What is menorrhagia?

Menorrhagia is a common disorder in women. Menorrhagia is the medical term for menstrual bleeding lasting for longer than 7 days. About 1 in every 20 women has menorrhagia.

Some of the bleeding can be very heavy, meaning you would change your tampon or pad after less than 2 hours. It can also mean you pass clots the size of a quarter or even larger.

Menorrhagia can lead to anemia if not treated. Also, the heavy bleeding can affect sleep, cause lower abdominal pain and make enjoyable activities a burden.

If you are experiencing weakness and a disruption to everyday life due to heavy bleeding, you should ask your doctor for treatment options.

What are the signs and symptoms of menorrhagia?

Signs of menorrhagia include:

  • Soaking 1 or more tampons or pads every hour for many consecutive hours
  • Doubling up on pads
  • Changing pads or tampons during the night
  • Long-lasting menstrual periods (longer than 7 days)
  • Blood clots the size of a quarter or larger
  • Bleeding that is keeping you from doing normal activities
  • Constant pain in lower part of stomach
  • Lacking energy
  • Shortness of breath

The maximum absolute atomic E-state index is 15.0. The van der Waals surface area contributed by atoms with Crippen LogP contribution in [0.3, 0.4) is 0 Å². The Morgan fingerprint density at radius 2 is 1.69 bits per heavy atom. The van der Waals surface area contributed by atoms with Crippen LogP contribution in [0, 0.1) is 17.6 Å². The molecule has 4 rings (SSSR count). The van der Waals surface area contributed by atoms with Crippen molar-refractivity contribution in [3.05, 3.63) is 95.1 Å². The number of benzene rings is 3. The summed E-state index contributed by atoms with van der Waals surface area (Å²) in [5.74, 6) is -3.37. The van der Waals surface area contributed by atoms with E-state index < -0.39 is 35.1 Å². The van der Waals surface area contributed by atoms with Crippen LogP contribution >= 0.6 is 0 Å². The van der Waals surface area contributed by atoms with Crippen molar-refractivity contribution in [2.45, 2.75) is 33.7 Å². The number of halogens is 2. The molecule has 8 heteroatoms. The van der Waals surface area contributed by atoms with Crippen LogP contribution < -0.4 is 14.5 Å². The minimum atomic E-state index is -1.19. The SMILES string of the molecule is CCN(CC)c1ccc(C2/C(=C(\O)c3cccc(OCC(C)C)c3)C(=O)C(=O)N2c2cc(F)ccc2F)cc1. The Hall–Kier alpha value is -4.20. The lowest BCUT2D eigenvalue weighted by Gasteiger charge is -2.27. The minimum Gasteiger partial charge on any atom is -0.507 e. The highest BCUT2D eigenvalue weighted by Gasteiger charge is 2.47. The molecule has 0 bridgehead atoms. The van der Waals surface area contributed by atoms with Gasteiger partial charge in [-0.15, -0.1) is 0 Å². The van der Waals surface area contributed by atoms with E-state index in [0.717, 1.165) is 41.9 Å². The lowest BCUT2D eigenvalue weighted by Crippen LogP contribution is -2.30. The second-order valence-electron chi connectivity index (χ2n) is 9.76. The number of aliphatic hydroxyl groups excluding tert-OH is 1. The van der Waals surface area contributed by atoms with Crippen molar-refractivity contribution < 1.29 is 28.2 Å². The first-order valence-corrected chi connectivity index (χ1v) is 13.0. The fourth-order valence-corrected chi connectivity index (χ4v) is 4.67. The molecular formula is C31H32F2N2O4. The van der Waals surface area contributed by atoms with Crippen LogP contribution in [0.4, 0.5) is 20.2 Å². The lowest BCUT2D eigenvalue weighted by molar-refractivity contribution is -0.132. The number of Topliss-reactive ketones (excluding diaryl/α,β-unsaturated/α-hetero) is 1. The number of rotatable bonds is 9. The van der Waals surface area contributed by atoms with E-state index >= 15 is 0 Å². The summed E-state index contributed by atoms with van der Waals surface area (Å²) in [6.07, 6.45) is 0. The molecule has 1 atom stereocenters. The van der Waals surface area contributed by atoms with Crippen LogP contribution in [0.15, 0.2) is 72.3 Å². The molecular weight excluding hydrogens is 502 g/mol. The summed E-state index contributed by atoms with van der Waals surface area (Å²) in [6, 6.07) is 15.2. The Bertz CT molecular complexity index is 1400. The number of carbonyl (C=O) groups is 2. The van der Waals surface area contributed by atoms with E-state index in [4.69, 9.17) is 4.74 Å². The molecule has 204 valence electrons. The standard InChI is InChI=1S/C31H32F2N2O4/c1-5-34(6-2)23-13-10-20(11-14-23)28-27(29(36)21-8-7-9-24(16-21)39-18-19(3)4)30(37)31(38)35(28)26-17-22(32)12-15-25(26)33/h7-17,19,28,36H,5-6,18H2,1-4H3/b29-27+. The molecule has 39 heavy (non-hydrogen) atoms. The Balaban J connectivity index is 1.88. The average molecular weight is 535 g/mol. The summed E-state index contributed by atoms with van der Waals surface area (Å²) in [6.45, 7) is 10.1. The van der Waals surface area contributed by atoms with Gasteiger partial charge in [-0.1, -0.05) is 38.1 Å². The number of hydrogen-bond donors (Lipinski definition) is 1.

What causes menorrhagia?

Menorrhagia can be caused by uterine problems, hormone problems or other illnesses. Other causes include:

  • Growths or tumors of the uterus that are not cancer
  • Cancer of the cervix or uterus
  • Particular types of birth control
  • Pregnancy-related problems (miscarriage or ectopic pregnancy, when the fertilized egg implants outside the uterus)
  • Bleeding disorders
  • Liver, kidney or thyroid disease
  • Pelvic inflammatory disease (and infection of the female reproductive organs)
  • Taking certain drugs, such as aspirin
  • The menopause transition, also referred to as perimenopause
  • Childbirth
  • Fibroids or polyps in the lining or muscle of the womb

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